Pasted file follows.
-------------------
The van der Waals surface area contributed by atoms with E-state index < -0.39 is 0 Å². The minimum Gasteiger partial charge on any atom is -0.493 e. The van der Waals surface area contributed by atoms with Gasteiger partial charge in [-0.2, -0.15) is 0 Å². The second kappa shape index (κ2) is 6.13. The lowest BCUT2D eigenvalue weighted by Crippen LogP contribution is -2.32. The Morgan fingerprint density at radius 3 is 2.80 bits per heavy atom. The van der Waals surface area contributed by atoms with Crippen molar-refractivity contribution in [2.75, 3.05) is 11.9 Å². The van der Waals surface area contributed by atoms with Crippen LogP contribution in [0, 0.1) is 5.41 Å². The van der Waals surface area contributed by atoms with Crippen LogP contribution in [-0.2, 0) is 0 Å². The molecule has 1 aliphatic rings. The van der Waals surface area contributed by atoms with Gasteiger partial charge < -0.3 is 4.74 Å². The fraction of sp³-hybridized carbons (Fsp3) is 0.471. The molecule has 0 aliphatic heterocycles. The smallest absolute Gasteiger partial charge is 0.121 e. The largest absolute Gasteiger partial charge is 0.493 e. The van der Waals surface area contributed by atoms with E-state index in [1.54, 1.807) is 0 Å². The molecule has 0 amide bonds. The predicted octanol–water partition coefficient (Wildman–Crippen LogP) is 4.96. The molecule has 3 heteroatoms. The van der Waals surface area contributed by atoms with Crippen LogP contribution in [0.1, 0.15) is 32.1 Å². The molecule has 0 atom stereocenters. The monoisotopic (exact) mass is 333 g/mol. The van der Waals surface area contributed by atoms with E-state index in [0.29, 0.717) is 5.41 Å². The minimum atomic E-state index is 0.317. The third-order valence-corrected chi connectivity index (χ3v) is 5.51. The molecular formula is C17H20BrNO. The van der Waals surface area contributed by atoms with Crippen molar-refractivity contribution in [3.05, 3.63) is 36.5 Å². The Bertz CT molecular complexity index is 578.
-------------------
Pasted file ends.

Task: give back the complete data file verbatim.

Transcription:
The van der Waals surface area contributed by atoms with E-state index < -0.39 is 0 Å². The minimum Gasteiger partial charge on any atom is -0.493 e. The van der Waals surface area contributed by atoms with Gasteiger partial charge in [-0.2, -0.15) is 0 Å². The second kappa shape index (κ2) is 6.13. The lowest BCUT2D eigenvalue weighted by Crippen LogP contribution is -2.32. The Morgan fingerprint density at radius 3 is 2.80 bits per heavy atom. The van der Waals surface area contributed by atoms with Crippen molar-refractivity contribution in [2.75, 3.05) is 11.9 Å². The van der Waals surface area contributed by atoms with Crippen LogP contribution in [0, 0.1) is 5.41 Å². The van der Waals surface area contributed by atoms with Crippen LogP contribution in [-0.2, 0) is 0 Å². The molecule has 1 aliphatic rings. The van der Waals surface area contributed by atoms with Gasteiger partial charge < -0.3 is 4.74 Å². The fraction of sp³-hybridized carbons (Fsp3) is 0.471. The molecule has 0 aliphatic heterocycles. The smallest absolute Gasteiger partial charge is 0.121 e. The largest absolute Gasteiger partial charge is 0.493 e. The van der Waals surface area contributed by atoms with E-state index in [1.54, 1.807) is 0 Å². The molecule has 0 amide bonds. The predicted octanol–water partition coefficient (Wildman–Crippen LogP) is 4.96. The molecule has 3 heteroatoms. The van der Waals surface area contributed by atoms with Crippen LogP contribution in [0.1, 0.15) is 32.1 Å². The molecule has 0 atom stereocenters. The monoisotopic (exact) mass is 333 g/mol. The van der Waals surface area contributed by atoms with E-state index in [0.29, 0.717) is 5.41 Å². The minimum atomic E-state index is 0.317. The third-order valence-corrected chi connectivity index (χ3v) is 5.51. The molecular formula is C17H20BrNO. The van der Waals surface area contributed by atoms with Crippen molar-refractivity contribution in [3.05, 3.63) is 36.5 Å². The Bertz CT molecular complexity index is 578.